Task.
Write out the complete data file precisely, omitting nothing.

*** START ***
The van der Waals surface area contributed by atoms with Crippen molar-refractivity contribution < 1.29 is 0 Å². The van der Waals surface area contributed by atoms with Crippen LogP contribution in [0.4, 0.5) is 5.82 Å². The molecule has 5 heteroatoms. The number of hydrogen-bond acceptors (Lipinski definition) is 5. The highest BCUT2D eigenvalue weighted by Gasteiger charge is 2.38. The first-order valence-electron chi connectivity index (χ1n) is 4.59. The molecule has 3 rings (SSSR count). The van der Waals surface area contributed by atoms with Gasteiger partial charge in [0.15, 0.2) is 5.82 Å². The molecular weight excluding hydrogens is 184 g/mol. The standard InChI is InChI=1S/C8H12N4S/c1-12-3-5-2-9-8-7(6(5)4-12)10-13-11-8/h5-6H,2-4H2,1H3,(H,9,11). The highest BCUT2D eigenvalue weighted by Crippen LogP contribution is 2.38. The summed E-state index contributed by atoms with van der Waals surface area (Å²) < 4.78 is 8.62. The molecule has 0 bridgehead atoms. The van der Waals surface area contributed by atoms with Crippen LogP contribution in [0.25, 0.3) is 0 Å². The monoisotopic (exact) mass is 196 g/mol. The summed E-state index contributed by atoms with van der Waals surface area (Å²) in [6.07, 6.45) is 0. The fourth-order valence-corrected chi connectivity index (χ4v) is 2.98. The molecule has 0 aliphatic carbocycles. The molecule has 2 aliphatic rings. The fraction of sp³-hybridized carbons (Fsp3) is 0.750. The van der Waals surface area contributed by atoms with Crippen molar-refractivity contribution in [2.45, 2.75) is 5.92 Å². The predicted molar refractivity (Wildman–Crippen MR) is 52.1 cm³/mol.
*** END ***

The van der Waals surface area contributed by atoms with Crippen molar-refractivity contribution < 1.29 is 0 Å². The van der Waals surface area contributed by atoms with Crippen LogP contribution in [0.4, 0.5) is 5.82 Å². The molecule has 5 heteroatoms. The number of hydrogen-bond acceptors (Lipinski definition) is 5. The highest BCUT2D eigenvalue weighted by Gasteiger charge is 2.38. The first-order valence-electron chi connectivity index (χ1n) is 4.59. The molecule has 3 rings (SSSR count). The van der Waals surface area contributed by atoms with Gasteiger partial charge in [0.15, 0.2) is 5.82 Å². The molecular weight excluding hydrogens is 184 g/mol. The standard InChI is InChI=1S/C8H12N4S/c1-12-3-5-2-9-8-7(6(5)4-12)10-13-11-8/h5-6H,2-4H2,1H3,(H,9,11). The highest BCUT2D eigenvalue weighted by Crippen LogP contribution is 2.38. The summed E-state index contributed by atoms with van der Waals surface area (Å²) < 4.78 is 8.62. The molecule has 0 bridgehead atoms. The van der Waals surface area contributed by atoms with Crippen LogP contribution in [0.25, 0.3) is 0 Å². The monoisotopic (exact) mass is 196 g/mol. The summed E-state index contributed by atoms with van der Waals surface area (Å²) in [6.07, 6.45) is 0. The fourth-order valence-corrected chi connectivity index (χ4v) is 2.98. The molecule has 0 aliphatic carbocycles. The molecule has 2 aliphatic rings. The fraction of sp³-hybridized carbons (Fsp3) is 0.750. The van der Waals surface area contributed by atoms with Crippen molar-refractivity contribution in [2.45, 2.75) is 5.92 Å². The predicted molar refractivity (Wildman–Crippen MR) is 52.1 cm³/mol.